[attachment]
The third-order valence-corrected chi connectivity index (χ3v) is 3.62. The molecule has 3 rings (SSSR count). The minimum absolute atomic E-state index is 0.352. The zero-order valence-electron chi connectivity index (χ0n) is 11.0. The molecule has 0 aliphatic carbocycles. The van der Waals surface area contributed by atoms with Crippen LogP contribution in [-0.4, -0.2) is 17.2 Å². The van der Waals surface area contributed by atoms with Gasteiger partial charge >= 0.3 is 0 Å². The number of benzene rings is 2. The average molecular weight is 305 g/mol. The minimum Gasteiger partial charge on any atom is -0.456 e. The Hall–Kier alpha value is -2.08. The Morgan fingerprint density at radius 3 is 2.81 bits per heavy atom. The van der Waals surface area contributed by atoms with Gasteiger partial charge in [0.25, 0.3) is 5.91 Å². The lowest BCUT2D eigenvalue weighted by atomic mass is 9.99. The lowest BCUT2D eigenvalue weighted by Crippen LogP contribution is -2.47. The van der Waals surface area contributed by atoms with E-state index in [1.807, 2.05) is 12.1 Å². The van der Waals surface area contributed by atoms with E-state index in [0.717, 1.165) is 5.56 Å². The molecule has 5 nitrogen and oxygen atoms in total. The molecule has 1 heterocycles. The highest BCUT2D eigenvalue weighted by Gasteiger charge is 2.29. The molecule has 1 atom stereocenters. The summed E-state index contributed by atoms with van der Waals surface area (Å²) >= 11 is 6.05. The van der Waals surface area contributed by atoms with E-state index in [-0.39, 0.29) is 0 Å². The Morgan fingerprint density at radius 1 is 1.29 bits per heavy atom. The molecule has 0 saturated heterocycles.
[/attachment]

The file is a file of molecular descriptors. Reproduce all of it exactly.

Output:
The third-order valence-corrected chi connectivity index (χ3v) is 3.62. The molecule has 3 rings (SSSR count). The minimum absolute atomic E-state index is 0.352. The zero-order valence-electron chi connectivity index (χ0n) is 11.0. The molecule has 0 aliphatic carbocycles. The van der Waals surface area contributed by atoms with Crippen LogP contribution in [-0.4, -0.2) is 17.2 Å². The van der Waals surface area contributed by atoms with Gasteiger partial charge >= 0.3 is 0 Å². The number of benzene rings is 2. The average molecular weight is 305 g/mol. The minimum Gasteiger partial charge on any atom is -0.456 e. The Hall–Kier alpha value is -2.08. The Morgan fingerprint density at radius 3 is 2.81 bits per heavy atom. The van der Waals surface area contributed by atoms with Gasteiger partial charge in [0.25, 0.3) is 5.91 Å². The lowest BCUT2D eigenvalue weighted by atomic mass is 9.99. The lowest BCUT2D eigenvalue weighted by Crippen LogP contribution is -2.47. The van der Waals surface area contributed by atoms with E-state index in [1.807, 2.05) is 12.1 Å². The van der Waals surface area contributed by atoms with E-state index in [0.717, 1.165) is 5.56 Å². The molecule has 5 nitrogen and oxygen atoms in total. The molecule has 1 heterocycles. The highest BCUT2D eigenvalue weighted by Gasteiger charge is 2.29. The molecule has 1 atom stereocenters. The summed E-state index contributed by atoms with van der Waals surface area (Å²) >= 11 is 6.05. The van der Waals surface area contributed by atoms with E-state index in [-0.39, 0.29) is 0 Å². The Morgan fingerprint density at radius 1 is 1.29 bits per heavy atom. The molecule has 0 saturated heterocycles.